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Inhibitory Effects of Japanese Herbal Medicines Sho-saiko-to and Juzen-taiho-to on Nonalcoholic Steatohepatitis in Mice

Inhibitory Effects of Japanese Herbal Medicines Sho-saiko-to and Juzen-taiho-to on Nonalcoholic Steatohepatitis in Mice

  • Yoshihisa Takahashi, 
  • Yurie Soejima, 
  • Arisa Kumagai, 
  • Masato Watanabe, 
  • Hiroshi Uozaki, 
  • Toshio Fukusato
PLOS
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Abstract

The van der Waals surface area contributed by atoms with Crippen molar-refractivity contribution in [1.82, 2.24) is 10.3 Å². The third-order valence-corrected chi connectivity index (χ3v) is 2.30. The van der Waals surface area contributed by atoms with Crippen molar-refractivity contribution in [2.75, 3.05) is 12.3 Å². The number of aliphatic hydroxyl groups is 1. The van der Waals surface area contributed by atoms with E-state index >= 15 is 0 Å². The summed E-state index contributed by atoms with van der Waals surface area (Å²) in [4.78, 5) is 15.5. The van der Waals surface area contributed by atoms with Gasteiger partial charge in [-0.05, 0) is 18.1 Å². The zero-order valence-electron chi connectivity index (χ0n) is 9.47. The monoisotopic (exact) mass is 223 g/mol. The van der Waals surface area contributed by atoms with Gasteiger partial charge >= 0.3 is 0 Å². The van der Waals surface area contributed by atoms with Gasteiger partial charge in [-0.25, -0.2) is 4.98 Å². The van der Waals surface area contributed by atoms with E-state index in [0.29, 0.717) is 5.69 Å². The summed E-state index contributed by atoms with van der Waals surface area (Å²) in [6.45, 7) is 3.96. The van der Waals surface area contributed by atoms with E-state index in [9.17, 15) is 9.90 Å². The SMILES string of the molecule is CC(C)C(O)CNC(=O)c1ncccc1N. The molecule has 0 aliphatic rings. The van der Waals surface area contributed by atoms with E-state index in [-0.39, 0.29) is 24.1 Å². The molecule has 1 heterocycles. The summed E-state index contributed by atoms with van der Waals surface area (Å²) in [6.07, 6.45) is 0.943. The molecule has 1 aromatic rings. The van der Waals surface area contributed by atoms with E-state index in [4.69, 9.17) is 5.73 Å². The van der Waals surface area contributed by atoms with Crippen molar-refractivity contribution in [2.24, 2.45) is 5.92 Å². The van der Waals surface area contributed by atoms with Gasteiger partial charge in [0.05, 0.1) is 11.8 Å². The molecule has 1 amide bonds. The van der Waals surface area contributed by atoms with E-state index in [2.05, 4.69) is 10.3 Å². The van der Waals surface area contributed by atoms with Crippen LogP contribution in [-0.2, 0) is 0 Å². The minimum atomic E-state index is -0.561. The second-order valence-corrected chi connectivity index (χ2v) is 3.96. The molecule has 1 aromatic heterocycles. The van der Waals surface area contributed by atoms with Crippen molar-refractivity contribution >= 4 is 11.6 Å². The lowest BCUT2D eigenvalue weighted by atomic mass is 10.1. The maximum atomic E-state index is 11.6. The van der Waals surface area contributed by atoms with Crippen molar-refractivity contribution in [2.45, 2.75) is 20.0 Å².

Although Japanese herbal medicines (JHMs) are widely used in Japan, only a few studies have investigated their effects on nonalcoholic steatohepatitis (NASH). In the present study, we examined the effect of 4 kinds of JHMs [sho-saiko-to (TJ-9), inchin-ko-to (TJ-135), juzen-taiho-to (TJ-48), and keishi-bukuryo-gan (TJ-25)] on a mouse model of NASH. Db/db mice were divided into 6 groups: control diet (control), methionine- and choline-deficient diet (MCD), and MCD diet supplemented with TJ-9, TJ-135, TJ-48, and TJ-25 (TJ-9, TJ-135, TJ-48, and TJ-25, respectively). All mice were sacrificed after 4 weeks of treatment, and biochemical, pathological, and molecular analyses were performed. Serum alanine aminotransferase levels and liver histology, including necroinflammation and fibrosis, were significantly alleviated in the TJ-9 and TJ-48 groups compared with the MCD group. The expression level of transforming growth factor (TGF)-β1 mRNA in the liver was significantly suppressed by TJ-48. Although the differences were not statistically significant, the expression levels of tumor necrosis factor (TNF)-α and interleukin (IL)-6 were lower, and those of peroxisome proliferators-activated receptor (PPAR)γ were higher in the TJ-9 and/or TJ-48 groups than in the MCD group. Similarly, even though the results were not statistically significant, malondialdehyde levels in liver tissues were lower in the TJ-9 and TJ-48 groups than in the MCD group. We showed that JHMs, especially TJ-9 and TJ-48, inhibited the necroinflammation and fibrosis in the liver of a mouse model of NASH, even though the mechanisms were not fully elucidated. Further studies are needed in the future to investigate the possibility of clinical application of these medicines in the treatment for NASH.